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Banks are first to witness the challenges of European integration

Anna Sienkiewicz, Economic Research Department, Crédit Agricole S.A.

In this fifth and final article on Europe, we examine how banks have been at the centre of changes in institutional governance since the crisis, especially with the launch of the Banking Union in 2012. Largely unknown to the general public, this project is actually the first example of a supranational approach since the creation of the European Central Bank and the single currency. And for good reason, because economic and monetary integration is impossible without financial integration.


The 2008 crisis exposed shortcomings in financial system regulation at global level. But it also showed how some supervisory authorities had been lenient on so-called national champions. In consequence, Europe’s political leaders focused on two priorities:

- tightening regulatory requirements for banks; as a result, the European Union adopted the Capital Requirements Regulation and the fourth Capital Requirements Directive, linked to the successive versions of the Basel accords at international level;

- making prudential supervision more trustworthy by establishing a supranational supervisor. This led to the formation in 2011 of the European Banking Authority (EBA), tasked with setting technical standards and drawing up a single rulebook. The EBA’s remit also extends to coordinating supervisory practices, though these are still a national prerogative.

This first raft of measures failed to give the banking industry a clean bill of health, since the EBA lacked credibility at the outset. Supervisory sovereignty was not transferred to it; nor did it have the power to impose penalties. In addition, when Allied Irish Bank and Bankia collapsed in 2010-2011 – despite having passed the European stress tests – investors and depositors finally lost faith.

More basically, the deepening crisis in the eurozone showed that micro-prudential regulation was powerless to tackle the zone’s true weakness: the fact that banks and sovereign states were interdependent at a time when monetary union was incomplete. This resulted in an endless vicious circle between, on the one hand, public finances weakened by systemic banking crises, and, on the other hand, banks that were hurt by their sovereign exposures, both directly due to their government bond holdings and indirectly as a result of refinancing conditions. The consequences for market integration were dire: capital flows between northern and southern Europe contracted, and investors and depositors shunned banks on the eurozone periphery. National supervisors also contributed to this fragmentation by ring-fencing capital and liquidity at national level, including for members of a same banking group that were based in different countries.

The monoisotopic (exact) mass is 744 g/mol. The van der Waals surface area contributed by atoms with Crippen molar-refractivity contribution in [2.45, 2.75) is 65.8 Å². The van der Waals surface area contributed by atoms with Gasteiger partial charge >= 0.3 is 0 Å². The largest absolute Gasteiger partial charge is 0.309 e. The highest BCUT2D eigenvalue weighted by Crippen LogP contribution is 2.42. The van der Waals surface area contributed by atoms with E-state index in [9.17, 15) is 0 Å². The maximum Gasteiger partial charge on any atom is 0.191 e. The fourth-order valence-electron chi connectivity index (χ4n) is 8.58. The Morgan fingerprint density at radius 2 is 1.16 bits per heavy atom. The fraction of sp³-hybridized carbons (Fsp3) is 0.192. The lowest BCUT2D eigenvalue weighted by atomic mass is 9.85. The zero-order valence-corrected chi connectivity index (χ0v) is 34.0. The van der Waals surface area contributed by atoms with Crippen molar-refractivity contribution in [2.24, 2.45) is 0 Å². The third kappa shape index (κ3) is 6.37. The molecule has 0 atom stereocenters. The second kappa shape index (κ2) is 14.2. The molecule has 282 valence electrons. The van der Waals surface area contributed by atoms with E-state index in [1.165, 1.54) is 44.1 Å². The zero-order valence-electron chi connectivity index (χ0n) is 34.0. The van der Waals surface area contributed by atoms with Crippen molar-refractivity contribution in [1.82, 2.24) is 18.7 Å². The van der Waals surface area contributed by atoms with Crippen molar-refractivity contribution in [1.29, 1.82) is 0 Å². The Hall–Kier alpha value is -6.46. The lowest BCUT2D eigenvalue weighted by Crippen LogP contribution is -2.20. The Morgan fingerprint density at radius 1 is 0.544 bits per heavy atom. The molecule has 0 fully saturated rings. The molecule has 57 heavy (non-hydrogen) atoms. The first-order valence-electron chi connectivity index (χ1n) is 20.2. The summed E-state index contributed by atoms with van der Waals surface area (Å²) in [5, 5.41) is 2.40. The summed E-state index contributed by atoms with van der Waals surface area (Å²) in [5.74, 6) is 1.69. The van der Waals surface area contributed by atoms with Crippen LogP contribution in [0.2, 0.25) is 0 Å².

This fragmented financial market morphed into a fragmented banking market. As a result, financing conditions for the real economy began to move in different directions. They worsened sharply for countries in the south, where small and medium-sized businesses had to cope with credit rationing, and hindered proper transmission of monetary policy. The European Central Bank intervened to mitigate the risk of a eurozone breakup. One of its measures, three-year long-term refinancing operations (LTRO), launched in December 2011, gave banks a huge liquidity injection but failed to harmonise lending rate levels for non-financial agents.

In consequence, micro-prudential supervision and monetary policy alone proved incapable of restoring financial integration, on which the eurozone’s monetary and economic integration hinges. In fact, the link between banks and sovereigns actually tightened, a paradoxical outcome. Thus LTROs enabled southern banks to boost government bond holdings, not only because of their high yields but also due to a regulatory bias that encouraged the holding of domestic sovereign bonds.


The turning point came in summer 2012 with the announcement of unlimited sovereign bond purchases (the Outright Monetary Transactions programme, hitherto dormant) and the promise that banks could be recapitalised directly through the European Stability Mechanism (ESM). Both these developments were conditional on the launch of the Banking Union.